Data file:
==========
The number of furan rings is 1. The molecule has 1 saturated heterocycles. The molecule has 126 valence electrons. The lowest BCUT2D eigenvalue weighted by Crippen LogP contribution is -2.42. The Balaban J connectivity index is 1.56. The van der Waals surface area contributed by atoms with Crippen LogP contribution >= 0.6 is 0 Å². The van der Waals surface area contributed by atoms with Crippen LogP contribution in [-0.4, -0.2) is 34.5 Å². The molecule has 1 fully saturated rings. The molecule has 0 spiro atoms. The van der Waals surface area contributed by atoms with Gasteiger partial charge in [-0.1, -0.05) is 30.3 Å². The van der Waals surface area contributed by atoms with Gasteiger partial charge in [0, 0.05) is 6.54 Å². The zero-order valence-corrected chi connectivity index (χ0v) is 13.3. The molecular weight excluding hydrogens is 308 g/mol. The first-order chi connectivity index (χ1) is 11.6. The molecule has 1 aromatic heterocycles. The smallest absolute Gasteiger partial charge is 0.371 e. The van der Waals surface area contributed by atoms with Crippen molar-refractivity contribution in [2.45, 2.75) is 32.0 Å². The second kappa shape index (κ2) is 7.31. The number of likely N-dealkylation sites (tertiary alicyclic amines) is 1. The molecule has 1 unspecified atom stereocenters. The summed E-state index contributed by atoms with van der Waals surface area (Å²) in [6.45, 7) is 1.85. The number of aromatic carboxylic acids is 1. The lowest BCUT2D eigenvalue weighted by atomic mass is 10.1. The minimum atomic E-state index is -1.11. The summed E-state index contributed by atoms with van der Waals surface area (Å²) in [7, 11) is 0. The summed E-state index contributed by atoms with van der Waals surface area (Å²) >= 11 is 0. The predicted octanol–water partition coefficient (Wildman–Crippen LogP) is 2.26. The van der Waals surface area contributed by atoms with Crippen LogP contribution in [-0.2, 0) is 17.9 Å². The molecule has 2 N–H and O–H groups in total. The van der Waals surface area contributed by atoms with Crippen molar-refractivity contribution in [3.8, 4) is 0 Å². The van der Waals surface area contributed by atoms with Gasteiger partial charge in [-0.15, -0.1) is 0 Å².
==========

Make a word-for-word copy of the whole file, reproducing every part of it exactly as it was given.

The number of furan rings is 1. The molecule has 1 saturated heterocycles. The molecule has 126 valence electrons. The lowest BCUT2D eigenvalue weighted by Crippen LogP contribution is -2.42. The Balaban J connectivity index is 1.56. The van der Waals surface area contributed by atoms with Crippen LogP contribution >= 0.6 is 0 Å². The van der Waals surface area contributed by atoms with Crippen LogP contribution in [-0.4, -0.2) is 34.5 Å². The molecule has 1 fully saturated rings. The molecule has 0 spiro atoms. The van der Waals surface area contributed by atoms with Gasteiger partial charge in [-0.1, -0.05) is 30.3 Å². The van der Waals surface area contributed by atoms with Gasteiger partial charge in [0, 0.05) is 6.54 Å². The zero-order valence-corrected chi connectivity index (χ0v) is 13.3. The molecular weight excluding hydrogens is 308 g/mol. The first-order chi connectivity index (χ1) is 11.6. The molecule has 1 aromatic heterocycles. The smallest absolute Gasteiger partial charge is 0.371 e. The van der Waals surface area contributed by atoms with Crippen molar-refractivity contribution in [2.45, 2.75) is 32.0 Å². The second kappa shape index (κ2) is 7.31. The number of likely N-dealkylation sites (tertiary alicyclic amines) is 1. The molecule has 1 unspecified atom stereocenters. The summed E-state index contributed by atoms with van der Waals surface area (Å²) in [6.45, 7) is 1.85. The number of aromatic carboxylic acids is 1. The lowest BCUT2D eigenvalue weighted by atomic mass is 10.1. The minimum atomic E-state index is -1.11. The summed E-state index contributed by atoms with van der Waals surface area (Å²) in [7, 11) is 0. The summed E-state index contributed by atoms with van der Waals surface area (Å²) >= 11 is 0. The predicted octanol–water partition coefficient (Wildman–Crippen LogP) is 2.26. The van der Waals surface area contributed by atoms with Crippen LogP contribution in [-0.2, 0) is 17.9 Å². The molecule has 2 N–H and O–H groups in total. The van der Waals surface area contributed by atoms with Crippen molar-refractivity contribution in [3.8, 4) is 0 Å². The van der Waals surface area contributed by atoms with Gasteiger partial charge in [-0.15, -0.1) is 0 Å².